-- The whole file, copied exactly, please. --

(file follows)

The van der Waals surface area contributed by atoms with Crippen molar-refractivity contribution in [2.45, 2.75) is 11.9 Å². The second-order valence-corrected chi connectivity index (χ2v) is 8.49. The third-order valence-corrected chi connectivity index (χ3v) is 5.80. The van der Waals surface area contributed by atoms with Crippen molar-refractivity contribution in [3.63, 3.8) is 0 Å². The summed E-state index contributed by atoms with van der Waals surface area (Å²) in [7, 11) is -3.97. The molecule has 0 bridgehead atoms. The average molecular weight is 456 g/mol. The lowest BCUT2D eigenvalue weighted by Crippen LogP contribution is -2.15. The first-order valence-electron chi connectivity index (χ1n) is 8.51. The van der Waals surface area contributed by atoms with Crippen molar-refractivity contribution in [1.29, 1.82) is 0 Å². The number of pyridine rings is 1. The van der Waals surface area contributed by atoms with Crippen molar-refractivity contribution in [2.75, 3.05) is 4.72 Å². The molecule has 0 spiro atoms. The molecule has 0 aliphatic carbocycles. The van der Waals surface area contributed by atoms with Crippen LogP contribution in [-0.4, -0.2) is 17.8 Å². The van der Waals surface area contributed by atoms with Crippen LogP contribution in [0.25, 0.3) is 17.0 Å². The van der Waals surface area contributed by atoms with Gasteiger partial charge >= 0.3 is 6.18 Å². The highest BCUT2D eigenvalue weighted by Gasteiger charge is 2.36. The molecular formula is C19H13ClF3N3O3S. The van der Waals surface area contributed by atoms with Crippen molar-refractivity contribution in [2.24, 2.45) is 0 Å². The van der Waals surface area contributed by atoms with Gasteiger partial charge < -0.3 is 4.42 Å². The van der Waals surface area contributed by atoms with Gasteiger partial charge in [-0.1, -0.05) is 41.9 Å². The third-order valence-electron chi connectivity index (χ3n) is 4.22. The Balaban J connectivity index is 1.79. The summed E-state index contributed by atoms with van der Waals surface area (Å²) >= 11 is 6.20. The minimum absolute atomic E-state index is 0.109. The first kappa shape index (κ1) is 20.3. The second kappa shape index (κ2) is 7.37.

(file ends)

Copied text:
The van der Waals surface area contributed by atoms with Crippen molar-refractivity contribution in [2.45, 2.75) is 11.9 Å². The second-order valence-corrected chi connectivity index (χ2v) is 8.49. The third-order valence-corrected chi connectivity index (χ3v) is 5.80. The van der Waals surface area contributed by atoms with Crippen molar-refractivity contribution in [3.63, 3.8) is 0 Å². The summed E-state index contributed by atoms with van der Waals surface area (Å²) in [7, 11) is -3.97. The molecule has 0 bridgehead atoms. The average molecular weight is 456 g/mol. The lowest BCUT2D eigenvalue weighted by Crippen LogP contribution is -2.15. The first-order valence-electron chi connectivity index (χ1n) is 8.51. The van der Waals surface area contributed by atoms with Crippen molar-refractivity contribution in [1.29, 1.82) is 0 Å². The number of pyridine rings is 1. The van der Waals surface area contributed by atoms with Crippen molar-refractivity contribution in [2.75, 3.05) is 4.72 Å². The molecule has 0 spiro atoms. The molecule has 0 aliphatic carbocycles. The van der Waals surface area contributed by atoms with Crippen LogP contribution in [-0.4, -0.2) is 17.8 Å². The van der Waals surface area contributed by atoms with Crippen LogP contribution in [0.25, 0.3) is 17.0 Å². The van der Waals surface area contributed by atoms with Gasteiger partial charge >= 0.3 is 6.18 Å². The highest BCUT2D eigenvalue weighted by Gasteiger charge is 2.36. The molecular formula is C19H13ClF3N3O3S. The van der Waals surface area contributed by atoms with Crippen molar-refractivity contribution in [2.24, 2.45) is 0 Å². The van der Waals surface area contributed by atoms with Gasteiger partial charge < -0.3 is 4.42 Å². The van der Waals surface area contributed by atoms with Gasteiger partial charge in [-0.1, -0.05) is 41.9 Å². The third-order valence-electron chi connectivity index (χ3n) is 4.22. The Balaban J connectivity index is 1.79. The summed E-state index contributed by atoms with van der Waals surface area (Å²) >= 11 is 6.20. The minimum absolute atomic E-state index is 0.109. The first kappa shape index (κ1) is 20.3. The second kappa shape index (κ2) is 7.37.